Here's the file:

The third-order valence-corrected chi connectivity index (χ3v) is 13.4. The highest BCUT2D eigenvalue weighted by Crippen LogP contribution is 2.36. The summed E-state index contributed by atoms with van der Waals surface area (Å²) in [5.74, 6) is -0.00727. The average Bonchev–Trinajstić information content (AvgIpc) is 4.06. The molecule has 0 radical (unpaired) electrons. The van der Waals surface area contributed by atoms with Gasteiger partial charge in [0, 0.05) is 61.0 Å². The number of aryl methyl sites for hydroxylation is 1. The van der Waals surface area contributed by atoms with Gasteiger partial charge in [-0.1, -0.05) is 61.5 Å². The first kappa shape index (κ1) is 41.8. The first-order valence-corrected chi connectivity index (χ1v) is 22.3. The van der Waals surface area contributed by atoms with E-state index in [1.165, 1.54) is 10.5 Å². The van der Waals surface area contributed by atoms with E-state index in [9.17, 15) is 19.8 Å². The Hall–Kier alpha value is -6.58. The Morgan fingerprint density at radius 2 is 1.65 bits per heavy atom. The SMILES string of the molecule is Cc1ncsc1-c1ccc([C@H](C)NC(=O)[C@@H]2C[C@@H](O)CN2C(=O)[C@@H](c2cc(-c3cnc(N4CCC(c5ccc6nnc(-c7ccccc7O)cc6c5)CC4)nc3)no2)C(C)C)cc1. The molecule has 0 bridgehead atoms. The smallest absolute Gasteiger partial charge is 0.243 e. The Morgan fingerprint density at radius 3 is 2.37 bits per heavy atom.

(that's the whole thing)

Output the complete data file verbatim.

The third-order valence-corrected chi connectivity index (χ3v) is 13.4. The highest BCUT2D eigenvalue weighted by Crippen LogP contribution is 2.36. The summed E-state index contributed by atoms with van der Waals surface area (Å²) in [5.74, 6) is -0.00727. The average Bonchev–Trinajstić information content (AvgIpc) is 4.06. The molecule has 0 radical (unpaired) electrons. The van der Waals surface area contributed by atoms with Gasteiger partial charge in [0, 0.05) is 61.0 Å². The number of aryl methyl sites for hydroxylation is 1. The van der Waals surface area contributed by atoms with Gasteiger partial charge in [-0.1, -0.05) is 61.5 Å². The first kappa shape index (κ1) is 41.8. The first-order valence-corrected chi connectivity index (χ1v) is 22.3. The van der Waals surface area contributed by atoms with E-state index in [1.165, 1.54) is 10.5 Å². The van der Waals surface area contributed by atoms with E-state index in [9.17, 15) is 19.8 Å². The Hall–Kier alpha value is -6.58. The Morgan fingerprint density at radius 2 is 1.65 bits per heavy atom. The SMILES string of the molecule is Cc1ncsc1-c1ccc([C@H](C)NC(=O)[C@@H]2C[C@@H](O)CN2C(=O)[C@@H](c2cc(-c3cnc(N4CCC(c5ccc6nnc(-c7ccccc7O)cc6c5)CC4)nc3)no2)C(C)C)cc1. The molecule has 0 bridgehead atoms. The smallest absolute Gasteiger partial charge is 0.243 e. The Morgan fingerprint density at radius 3 is 2.37 bits per heavy atom.